The term, which was spelled semeiotics (Greek: σημειωτικός, semeiotikos, an interpreter of signs), was first used in English by Henry Stubbes (1670, p. 75) in a very precise sense to denote the branch of medical science relating to the interpretation of signs. John Locke used the terms semeiotike and semeiotics in Book 4, Chapter 21 of An Essay Concerning Human Understanding (1690). Here he explains how science can be divided into three parts:
Semiotics, semiotic studies, or semiology is the study of sign processes (semiosis), or signification and communication, signs and symbols, both individually and grouped into sign systems. It includes the study of how meaning is constructed and understood.
The field was most notably formalized by the Vienna Circle and presented in their International Encyclopedia of Unified Science, in which the authors agreed on breaking out the field, which they called "semiotic", into three branches:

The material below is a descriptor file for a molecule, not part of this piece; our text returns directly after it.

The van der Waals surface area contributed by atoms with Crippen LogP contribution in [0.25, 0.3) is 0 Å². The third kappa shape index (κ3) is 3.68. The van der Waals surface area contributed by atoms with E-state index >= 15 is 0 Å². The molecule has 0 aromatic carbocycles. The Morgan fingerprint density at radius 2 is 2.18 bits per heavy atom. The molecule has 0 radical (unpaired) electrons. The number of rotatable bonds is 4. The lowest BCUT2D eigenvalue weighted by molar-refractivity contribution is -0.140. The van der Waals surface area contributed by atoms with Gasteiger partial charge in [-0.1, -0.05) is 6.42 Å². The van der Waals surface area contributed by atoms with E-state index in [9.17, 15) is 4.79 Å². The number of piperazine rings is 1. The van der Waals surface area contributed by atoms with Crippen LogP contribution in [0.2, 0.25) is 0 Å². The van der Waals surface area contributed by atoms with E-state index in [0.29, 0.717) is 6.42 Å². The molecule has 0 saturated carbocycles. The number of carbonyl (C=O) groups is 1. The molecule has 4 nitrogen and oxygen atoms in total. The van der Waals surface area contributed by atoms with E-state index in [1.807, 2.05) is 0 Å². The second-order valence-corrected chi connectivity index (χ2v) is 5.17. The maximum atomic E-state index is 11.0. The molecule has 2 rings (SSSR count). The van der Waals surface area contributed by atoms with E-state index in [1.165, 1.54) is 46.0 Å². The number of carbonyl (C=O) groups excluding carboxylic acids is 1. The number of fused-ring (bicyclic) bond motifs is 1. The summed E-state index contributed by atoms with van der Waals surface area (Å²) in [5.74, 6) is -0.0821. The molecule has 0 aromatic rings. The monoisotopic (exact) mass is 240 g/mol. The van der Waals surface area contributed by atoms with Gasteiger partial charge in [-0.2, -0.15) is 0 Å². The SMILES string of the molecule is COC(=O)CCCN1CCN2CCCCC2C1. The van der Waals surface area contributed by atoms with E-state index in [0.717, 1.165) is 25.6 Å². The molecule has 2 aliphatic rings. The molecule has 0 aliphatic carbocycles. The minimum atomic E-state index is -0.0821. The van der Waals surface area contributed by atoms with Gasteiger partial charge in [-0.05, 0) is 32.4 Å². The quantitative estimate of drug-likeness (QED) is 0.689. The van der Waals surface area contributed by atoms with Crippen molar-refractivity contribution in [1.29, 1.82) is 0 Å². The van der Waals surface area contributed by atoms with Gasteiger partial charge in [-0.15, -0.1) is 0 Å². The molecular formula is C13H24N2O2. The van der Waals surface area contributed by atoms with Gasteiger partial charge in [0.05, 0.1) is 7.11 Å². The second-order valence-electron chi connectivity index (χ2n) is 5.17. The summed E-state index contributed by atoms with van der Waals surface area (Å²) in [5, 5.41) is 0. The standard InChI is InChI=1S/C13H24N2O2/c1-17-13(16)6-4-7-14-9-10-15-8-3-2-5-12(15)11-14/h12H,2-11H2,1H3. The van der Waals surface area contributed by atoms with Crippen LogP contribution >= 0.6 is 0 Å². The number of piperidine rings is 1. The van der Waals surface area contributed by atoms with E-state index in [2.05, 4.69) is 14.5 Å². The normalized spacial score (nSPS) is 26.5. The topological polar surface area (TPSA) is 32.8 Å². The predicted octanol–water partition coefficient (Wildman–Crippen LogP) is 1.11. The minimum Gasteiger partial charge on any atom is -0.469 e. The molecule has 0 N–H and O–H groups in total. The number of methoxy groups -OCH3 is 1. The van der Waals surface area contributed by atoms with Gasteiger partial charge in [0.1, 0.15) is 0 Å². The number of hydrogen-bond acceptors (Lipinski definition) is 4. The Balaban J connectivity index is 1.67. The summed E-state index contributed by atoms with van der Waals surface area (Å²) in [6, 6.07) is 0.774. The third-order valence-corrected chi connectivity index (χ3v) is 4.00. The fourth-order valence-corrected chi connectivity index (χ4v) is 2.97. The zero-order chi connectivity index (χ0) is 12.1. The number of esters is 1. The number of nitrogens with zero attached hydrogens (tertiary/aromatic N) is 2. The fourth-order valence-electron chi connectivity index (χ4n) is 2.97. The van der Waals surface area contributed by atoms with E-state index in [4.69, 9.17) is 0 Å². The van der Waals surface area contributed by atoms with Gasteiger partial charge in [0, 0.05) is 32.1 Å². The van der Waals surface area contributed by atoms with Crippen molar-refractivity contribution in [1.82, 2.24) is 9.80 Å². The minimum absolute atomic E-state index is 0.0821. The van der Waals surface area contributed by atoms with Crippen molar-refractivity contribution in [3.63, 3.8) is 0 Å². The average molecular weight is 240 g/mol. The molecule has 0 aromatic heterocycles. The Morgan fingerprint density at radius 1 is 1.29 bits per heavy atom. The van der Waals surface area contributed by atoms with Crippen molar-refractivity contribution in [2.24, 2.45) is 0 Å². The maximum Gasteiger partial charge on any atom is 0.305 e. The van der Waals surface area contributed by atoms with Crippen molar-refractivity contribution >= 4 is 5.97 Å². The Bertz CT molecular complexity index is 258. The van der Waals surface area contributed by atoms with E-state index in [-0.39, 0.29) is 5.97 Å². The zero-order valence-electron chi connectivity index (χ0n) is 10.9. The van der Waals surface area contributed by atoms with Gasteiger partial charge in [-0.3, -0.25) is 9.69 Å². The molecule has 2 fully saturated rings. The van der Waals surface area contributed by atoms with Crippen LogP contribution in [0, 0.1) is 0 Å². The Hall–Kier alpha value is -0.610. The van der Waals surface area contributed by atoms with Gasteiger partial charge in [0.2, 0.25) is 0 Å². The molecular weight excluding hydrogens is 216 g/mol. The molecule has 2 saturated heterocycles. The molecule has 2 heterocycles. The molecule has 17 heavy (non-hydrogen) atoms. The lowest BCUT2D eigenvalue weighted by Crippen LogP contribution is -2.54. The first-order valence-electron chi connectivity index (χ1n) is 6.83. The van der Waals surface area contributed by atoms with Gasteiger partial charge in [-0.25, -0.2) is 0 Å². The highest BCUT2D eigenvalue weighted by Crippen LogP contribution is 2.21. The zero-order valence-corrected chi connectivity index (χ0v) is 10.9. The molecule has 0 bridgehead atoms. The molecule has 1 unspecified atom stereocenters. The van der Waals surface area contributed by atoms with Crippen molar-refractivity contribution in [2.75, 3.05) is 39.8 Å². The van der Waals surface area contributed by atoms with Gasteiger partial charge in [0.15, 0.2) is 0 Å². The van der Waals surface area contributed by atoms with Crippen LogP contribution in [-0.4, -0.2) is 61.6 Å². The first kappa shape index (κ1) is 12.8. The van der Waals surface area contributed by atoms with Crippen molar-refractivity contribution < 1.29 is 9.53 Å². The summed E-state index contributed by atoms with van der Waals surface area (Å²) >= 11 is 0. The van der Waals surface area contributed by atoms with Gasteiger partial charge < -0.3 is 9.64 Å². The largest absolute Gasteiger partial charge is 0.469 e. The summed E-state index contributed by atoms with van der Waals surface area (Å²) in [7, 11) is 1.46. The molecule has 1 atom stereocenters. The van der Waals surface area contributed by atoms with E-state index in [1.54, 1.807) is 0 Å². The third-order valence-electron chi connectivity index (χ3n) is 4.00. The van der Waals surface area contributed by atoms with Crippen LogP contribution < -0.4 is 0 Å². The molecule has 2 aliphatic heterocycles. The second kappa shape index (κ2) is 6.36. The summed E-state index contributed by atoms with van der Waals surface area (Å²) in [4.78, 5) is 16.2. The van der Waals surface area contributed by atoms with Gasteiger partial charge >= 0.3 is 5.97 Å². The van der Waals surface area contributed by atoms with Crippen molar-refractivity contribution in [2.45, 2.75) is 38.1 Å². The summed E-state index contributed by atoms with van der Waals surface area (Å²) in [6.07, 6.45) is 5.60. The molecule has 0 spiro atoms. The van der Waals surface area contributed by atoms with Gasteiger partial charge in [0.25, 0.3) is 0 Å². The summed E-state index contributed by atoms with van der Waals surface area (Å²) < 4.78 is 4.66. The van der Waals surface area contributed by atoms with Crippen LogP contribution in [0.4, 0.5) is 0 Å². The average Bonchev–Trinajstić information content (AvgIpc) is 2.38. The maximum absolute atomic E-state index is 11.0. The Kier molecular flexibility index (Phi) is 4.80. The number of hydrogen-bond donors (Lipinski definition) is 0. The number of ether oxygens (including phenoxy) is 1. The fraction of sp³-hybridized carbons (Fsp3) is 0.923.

- Semantics: Relation between signs and the things they refer to, their denotata.
- Syntactics: Relation of signs to each other in formal structures.
- Pragmatics: Relation of signs to their impacts on those who use them. (Also known as General Semantics)
This discipline is frequently seen as having important anthropological dimensions. However, some semioticians focus on the logical dimensions of the science. They examine areas belonging also to the natural sciences - such as how organisms make predictions about, and adapt to, their semiotic niche in the world (see semiosis). In general, semiotic theories take signs or sign systems as their object of study: the communication of information in living organisms is covered in biosemiotics or zoosemiosis.
Syntactics is the branch of semiotics that deals with the formal properties of signs and symbols. More precisely, syntactics deals with the "rules that govern how words are combined to form phrases and sentences."